Other highlights are the Trundholm Sun Chariot — a stunning Bronze Age artifact found by a farmer plowing his field in 1902 and the Gundestrup Cauldron — a silver vessel from the Iron Age decorated with animals and mystical figures.
The museum also houses a stunning collection of Danish medieval and Renaissance artifacts. The beautifully detailed church frescoes, intricately carved altarpieces, and an impressive array of medieval weaponry give a glimpse into Denmark’s religious, military, and colonial past.
But history at the National Museum isn’t confined to the ancient world. The museum provides a fascinating journey through Danish history right up to the present day. The Stories of Denmark exhibit, covering 1660-2000, offers an immersive experience with fully furnished period rooms that depict the lifestyle of the Danish people through various epochs.
For those traveling with kids, there’s even a dedicated Children’s Museum. Here, younger visitors can dress up in period clothing, explore a Viking ship, or visit a recreated schoolroom from the 1930s.
Practical Information for Visiting the National Museum of Denmark
The National Museum is open daily from 10:00-18:00 (June-September) and Tuesday–Sunday from 10:00–17:00 (October-May). The museum is closed on December 24, December 25, and December 31.
The price of admission is 120 DKK. >>> Book your ticket.
2. Ny Carlsberg Glyptotek
No list of the best museums in Copenhagen would be complete without mentioning the Ny Carlsberg Glyptotek, undoubtedly my favorite museum in the city. This stellar museum is an art enthusiast’s paradise and is one of the top 10 Copenhagen attractions.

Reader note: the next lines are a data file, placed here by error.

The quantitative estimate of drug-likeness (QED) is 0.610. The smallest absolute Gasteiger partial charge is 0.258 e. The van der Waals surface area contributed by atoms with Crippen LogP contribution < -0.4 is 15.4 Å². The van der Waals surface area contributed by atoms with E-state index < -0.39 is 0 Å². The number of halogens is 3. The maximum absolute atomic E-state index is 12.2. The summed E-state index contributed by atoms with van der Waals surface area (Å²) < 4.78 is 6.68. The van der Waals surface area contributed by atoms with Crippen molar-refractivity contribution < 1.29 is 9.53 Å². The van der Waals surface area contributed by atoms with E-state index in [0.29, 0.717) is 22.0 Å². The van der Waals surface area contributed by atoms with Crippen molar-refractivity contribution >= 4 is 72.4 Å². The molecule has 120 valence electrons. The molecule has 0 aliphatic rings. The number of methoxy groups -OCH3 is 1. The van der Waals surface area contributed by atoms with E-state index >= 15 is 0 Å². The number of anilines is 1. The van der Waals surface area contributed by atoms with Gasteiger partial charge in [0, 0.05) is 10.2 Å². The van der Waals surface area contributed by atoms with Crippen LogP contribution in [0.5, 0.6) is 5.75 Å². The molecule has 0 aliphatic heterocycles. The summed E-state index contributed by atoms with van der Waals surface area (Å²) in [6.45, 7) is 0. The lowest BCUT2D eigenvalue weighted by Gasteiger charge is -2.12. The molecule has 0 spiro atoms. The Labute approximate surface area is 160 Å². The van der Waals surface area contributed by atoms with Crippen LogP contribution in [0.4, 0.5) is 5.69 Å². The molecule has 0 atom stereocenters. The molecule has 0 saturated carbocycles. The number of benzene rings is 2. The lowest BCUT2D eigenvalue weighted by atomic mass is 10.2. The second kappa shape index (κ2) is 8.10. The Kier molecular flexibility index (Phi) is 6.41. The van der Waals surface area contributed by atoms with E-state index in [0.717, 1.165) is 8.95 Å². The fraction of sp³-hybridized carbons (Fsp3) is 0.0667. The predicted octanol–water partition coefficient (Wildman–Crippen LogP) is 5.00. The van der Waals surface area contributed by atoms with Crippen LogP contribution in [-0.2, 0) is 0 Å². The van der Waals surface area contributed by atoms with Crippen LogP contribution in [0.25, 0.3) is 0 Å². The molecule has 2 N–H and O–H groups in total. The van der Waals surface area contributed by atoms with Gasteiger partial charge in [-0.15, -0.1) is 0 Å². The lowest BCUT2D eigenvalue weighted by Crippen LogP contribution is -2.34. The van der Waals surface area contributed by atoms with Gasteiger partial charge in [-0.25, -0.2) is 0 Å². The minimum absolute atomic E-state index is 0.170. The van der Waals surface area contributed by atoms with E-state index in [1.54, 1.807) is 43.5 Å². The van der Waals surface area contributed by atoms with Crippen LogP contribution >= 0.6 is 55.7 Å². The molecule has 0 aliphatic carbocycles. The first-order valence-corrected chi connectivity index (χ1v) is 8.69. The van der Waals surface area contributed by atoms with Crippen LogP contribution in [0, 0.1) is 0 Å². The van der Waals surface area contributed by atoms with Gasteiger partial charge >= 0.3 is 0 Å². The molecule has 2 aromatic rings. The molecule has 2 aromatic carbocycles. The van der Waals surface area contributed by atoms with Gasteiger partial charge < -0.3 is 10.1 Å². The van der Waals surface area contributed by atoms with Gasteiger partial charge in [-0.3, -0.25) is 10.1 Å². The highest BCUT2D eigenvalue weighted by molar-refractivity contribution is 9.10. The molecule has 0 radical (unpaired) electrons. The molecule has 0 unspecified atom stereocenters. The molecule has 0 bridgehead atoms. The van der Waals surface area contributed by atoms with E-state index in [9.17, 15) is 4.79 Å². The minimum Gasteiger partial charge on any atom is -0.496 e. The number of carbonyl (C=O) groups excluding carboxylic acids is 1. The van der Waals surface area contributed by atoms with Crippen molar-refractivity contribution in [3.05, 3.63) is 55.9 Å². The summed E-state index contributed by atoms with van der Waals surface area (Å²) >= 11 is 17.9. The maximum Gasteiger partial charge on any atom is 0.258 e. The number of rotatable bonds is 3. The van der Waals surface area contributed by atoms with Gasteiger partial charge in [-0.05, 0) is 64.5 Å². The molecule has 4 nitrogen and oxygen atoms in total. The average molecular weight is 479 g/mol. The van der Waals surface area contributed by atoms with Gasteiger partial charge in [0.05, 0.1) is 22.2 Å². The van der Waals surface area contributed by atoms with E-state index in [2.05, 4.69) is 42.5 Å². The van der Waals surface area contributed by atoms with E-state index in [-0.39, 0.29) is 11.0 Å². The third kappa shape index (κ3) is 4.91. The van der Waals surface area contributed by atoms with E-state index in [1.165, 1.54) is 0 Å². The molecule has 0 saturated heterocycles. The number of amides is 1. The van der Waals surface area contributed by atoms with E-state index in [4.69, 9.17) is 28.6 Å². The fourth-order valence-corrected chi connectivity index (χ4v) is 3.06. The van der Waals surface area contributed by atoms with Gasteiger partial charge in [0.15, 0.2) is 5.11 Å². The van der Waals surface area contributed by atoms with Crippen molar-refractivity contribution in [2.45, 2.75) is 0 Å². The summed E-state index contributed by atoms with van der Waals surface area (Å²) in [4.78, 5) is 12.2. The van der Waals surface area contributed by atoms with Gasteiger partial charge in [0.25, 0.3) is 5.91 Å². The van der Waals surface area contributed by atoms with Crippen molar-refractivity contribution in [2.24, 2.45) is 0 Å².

Founded in 1888 by art collector Carl Jacobsen, the son of the founder of the Carlsberg Breweries, this museum is a testament to his lifelong dedication to art and culture. Talk about putting sudsy riches to good use!
The marvelous glyptotek (which means “a collection of statues”) is set inside two 19th-century buildings. Stepping into the Ny Carlsberg Glyptotek is like entering a sanctuary of art, a place where ancient cultures, classic art, and modern masterpieces come together in a harmonious blend.
A tour of the Ny Carlsberg Glyptotek takes you through a diverse range of exhibits. Start with the antiquities collection, which features an impressive display of Egyptian, Greek, Etruscan, and Roman art.
The Egyptian Collection is outstanding, boasting a series of fascinating artifacts including mummies, impressive sarcophagi, and intricately carved statues; the most notable piece is a small, 3,000-year-old hippopotamus.
The Etruscan Collection — sarcophagi, portraits of the deceased, tomb treasures, a winged lion, bronzes, and pottery—is a favorite of mine and probably the best such collection outside Italy.
The Ny Carlsberg Glyptotek’s collection of French and Danish art from the 19th and 20th centuries is equally awe-inspiring. With a focus on French impressionists and Danish Golden Age artists, you’ll find works by masters like Monet, Renoir, Degas, Matisse, Bonnard, and Cézanne alongside renowned Danish artists like Købke and Lundbye.